What are the new obligations of content-sharing platforms?
The targeted main players (Title IV of the Directive) are platforms for mass sharing of copyright and related rights protected content – such as such as Google, YouTube, Dailymotion, or Facebook. The Directive more precisely defines it as:
“The provider of an information-focused service, whose main objective or one of its main objectives is to store and give the public access to a significant quantity of copyrighted works or other protected subject matter that has been uploaded by its users, which it organizes and promotes for profit.”
There are cumulative criteria that determine their obligations. Platforms that have been active for less than three years and have an annual turnover of fewer than 10 million euros will be subject to reduced obligations. On the other hand, platforms exceeding this limit will be subject to a proactive obligation provided for by the Directive regarding works distributed without authorization. The Directive excludes from the liability regime non-profit online encyclopedias such as Wikipedia, non-profit educational and scientific directories, open-source software platforms, online marketplaces like Amazon, Cdiscount or eBay, and individual cloud storage services with no direct access to the public. With regard to the regime applicable to content sharing platforms falling within the above-mentioned scope, the most important thing is to have the rightsholders’ authorization, which allows copyrighted work to be available to the public through, for example, a license agreement.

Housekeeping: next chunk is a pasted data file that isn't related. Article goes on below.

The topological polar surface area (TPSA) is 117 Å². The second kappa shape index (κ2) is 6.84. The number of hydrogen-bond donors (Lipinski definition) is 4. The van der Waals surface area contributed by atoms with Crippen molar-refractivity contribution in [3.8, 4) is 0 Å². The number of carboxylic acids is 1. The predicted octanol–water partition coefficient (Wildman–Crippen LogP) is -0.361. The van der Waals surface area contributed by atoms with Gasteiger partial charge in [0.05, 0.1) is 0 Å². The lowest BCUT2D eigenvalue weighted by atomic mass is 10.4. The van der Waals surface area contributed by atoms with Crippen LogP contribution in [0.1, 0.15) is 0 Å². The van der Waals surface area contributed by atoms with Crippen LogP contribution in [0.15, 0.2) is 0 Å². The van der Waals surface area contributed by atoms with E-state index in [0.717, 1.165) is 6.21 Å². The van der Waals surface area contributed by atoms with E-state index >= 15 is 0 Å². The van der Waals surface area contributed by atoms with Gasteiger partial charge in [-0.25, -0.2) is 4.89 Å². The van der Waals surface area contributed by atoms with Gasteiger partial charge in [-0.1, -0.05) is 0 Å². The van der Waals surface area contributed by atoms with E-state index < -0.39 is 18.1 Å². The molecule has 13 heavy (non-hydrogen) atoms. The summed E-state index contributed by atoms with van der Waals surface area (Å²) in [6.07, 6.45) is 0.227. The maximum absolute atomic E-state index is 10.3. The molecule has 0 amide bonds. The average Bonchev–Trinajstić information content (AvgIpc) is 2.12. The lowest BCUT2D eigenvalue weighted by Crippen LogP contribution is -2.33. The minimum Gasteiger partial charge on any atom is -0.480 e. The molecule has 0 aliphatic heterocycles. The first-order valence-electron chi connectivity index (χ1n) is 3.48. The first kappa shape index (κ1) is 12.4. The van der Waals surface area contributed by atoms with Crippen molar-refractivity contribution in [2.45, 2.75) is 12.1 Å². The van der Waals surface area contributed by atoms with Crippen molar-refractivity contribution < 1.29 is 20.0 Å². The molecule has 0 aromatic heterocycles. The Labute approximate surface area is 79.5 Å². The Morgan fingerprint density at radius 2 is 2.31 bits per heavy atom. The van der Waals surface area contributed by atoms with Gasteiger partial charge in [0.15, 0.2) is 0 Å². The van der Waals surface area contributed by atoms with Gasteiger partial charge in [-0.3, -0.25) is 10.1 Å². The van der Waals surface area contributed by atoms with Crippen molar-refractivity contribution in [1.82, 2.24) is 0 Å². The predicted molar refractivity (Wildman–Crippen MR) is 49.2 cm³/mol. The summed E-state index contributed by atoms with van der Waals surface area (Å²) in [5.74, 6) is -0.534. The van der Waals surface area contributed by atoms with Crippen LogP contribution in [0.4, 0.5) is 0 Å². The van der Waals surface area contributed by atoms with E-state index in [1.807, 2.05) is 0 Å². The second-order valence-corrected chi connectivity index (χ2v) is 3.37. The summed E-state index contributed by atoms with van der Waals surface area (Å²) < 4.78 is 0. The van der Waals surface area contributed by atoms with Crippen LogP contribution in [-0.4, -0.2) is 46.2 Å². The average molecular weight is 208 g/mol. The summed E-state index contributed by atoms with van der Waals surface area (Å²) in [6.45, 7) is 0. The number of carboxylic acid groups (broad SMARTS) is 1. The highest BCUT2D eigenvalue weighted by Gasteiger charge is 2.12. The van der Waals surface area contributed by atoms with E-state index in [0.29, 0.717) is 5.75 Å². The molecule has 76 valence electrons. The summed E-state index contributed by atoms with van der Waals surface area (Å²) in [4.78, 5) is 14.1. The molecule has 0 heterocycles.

Can platforms be exonerated from liability?
Platforms may be exonerated from liability if it meets the following three cumulative conditions:
– That it has “made its best efforts” to obtain permission from the rightsholder to release the work to the public,
– That it has “made its best efforts” “in accordance with high industry standards of professional diligence” to ensure the unavailability of the copyrighted work once the unauthorized communication of it has been reported by the rightsholder by means of “relevant and necessary information,“
– That it acted promptly to withdraw or block access to the work upon receipt of “sufficiently motivated” notification from the rightsholder.
Finally, the platforms must be transparent towards rightsholders about the measures taken within their area of responsibility. This Directive gives certain platforms greater responsibility for the content they publish. Meanwhile, the liability system for online selling platforms, where counterfeits abound, will not change. Their status as host or publisher will always determine their liability regime.
In France, in addition to the debates surrounding compliance with the Intellectual Property Code, it will be interesting to see to the court’s decisions in the months to come.